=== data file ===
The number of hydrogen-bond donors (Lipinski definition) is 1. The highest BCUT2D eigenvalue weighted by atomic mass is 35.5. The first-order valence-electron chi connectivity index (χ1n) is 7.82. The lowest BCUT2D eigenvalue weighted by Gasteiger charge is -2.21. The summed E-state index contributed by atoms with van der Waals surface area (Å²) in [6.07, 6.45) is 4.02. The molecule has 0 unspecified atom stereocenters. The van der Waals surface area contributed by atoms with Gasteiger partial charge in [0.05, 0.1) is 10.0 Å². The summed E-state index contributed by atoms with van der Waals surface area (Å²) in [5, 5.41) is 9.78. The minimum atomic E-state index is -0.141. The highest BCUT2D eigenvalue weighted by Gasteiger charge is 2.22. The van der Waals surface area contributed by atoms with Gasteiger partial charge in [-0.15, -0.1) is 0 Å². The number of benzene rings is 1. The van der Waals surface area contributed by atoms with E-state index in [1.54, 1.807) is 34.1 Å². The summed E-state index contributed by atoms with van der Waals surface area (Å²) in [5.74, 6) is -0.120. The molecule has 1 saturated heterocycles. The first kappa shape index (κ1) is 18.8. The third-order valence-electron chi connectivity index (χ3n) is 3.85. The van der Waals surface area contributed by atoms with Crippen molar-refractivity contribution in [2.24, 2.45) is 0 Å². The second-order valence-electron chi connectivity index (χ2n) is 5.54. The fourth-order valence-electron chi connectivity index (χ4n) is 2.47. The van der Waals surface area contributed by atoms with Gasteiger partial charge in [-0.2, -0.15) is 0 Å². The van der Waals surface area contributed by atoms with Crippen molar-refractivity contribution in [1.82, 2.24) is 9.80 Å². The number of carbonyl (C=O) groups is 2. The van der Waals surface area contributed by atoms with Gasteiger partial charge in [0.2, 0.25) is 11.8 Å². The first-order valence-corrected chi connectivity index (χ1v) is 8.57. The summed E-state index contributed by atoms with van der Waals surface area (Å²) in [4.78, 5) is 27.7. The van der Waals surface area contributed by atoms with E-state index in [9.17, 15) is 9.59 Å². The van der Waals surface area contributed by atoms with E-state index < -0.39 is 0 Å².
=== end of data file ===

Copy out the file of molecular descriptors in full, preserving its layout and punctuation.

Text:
The number of hydrogen-bond donors (Lipinski definition) is 1. The highest BCUT2D eigenvalue weighted by atomic mass is 35.5. The first-order valence-electron chi connectivity index (χ1n) is 7.82. The lowest BCUT2D eigenvalue weighted by Gasteiger charge is -2.21. The summed E-state index contributed by atoms with van der Waals surface area (Å²) in [6.07, 6.45) is 4.02. The molecule has 0 unspecified atom stereocenters. The van der Waals surface area contributed by atoms with Gasteiger partial charge in [0.05, 0.1) is 10.0 Å². The summed E-state index contributed by atoms with van der Waals surface area (Å²) in [5, 5.41) is 9.78. The minimum atomic E-state index is -0.141. The highest BCUT2D eigenvalue weighted by Gasteiger charge is 2.22. The van der Waals surface area contributed by atoms with Gasteiger partial charge in [-0.15, -0.1) is 0 Å². The number of benzene rings is 1. The van der Waals surface area contributed by atoms with E-state index in [1.54, 1.807) is 34.1 Å². The summed E-state index contributed by atoms with van der Waals surface area (Å²) in [5.74, 6) is -0.120. The molecule has 1 saturated heterocycles. The first kappa shape index (κ1) is 18.8. The third-order valence-electron chi connectivity index (χ3n) is 3.85. The van der Waals surface area contributed by atoms with Crippen molar-refractivity contribution in [2.24, 2.45) is 0 Å². The second-order valence-electron chi connectivity index (χ2n) is 5.54. The fourth-order valence-electron chi connectivity index (χ4n) is 2.47. The van der Waals surface area contributed by atoms with Gasteiger partial charge in [-0.2, -0.15) is 0 Å². The van der Waals surface area contributed by atoms with Crippen molar-refractivity contribution in [1.82, 2.24) is 9.80 Å². The number of carbonyl (C=O) groups is 2. The van der Waals surface area contributed by atoms with Gasteiger partial charge in [0.2, 0.25) is 11.8 Å². The first-order valence-corrected chi connectivity index (χ1v) is 8.57. The summed E-state index contributed by atoms with van der Waals surface area (Å²) in [4.78, 5) is 27.7. The van der Waals surface area contributed by atoms with E-state index in [9.17, 15) is 9.59 Å². The van der Waals surface area contributed by atoms with E-state index < -0.39 is 0 Å².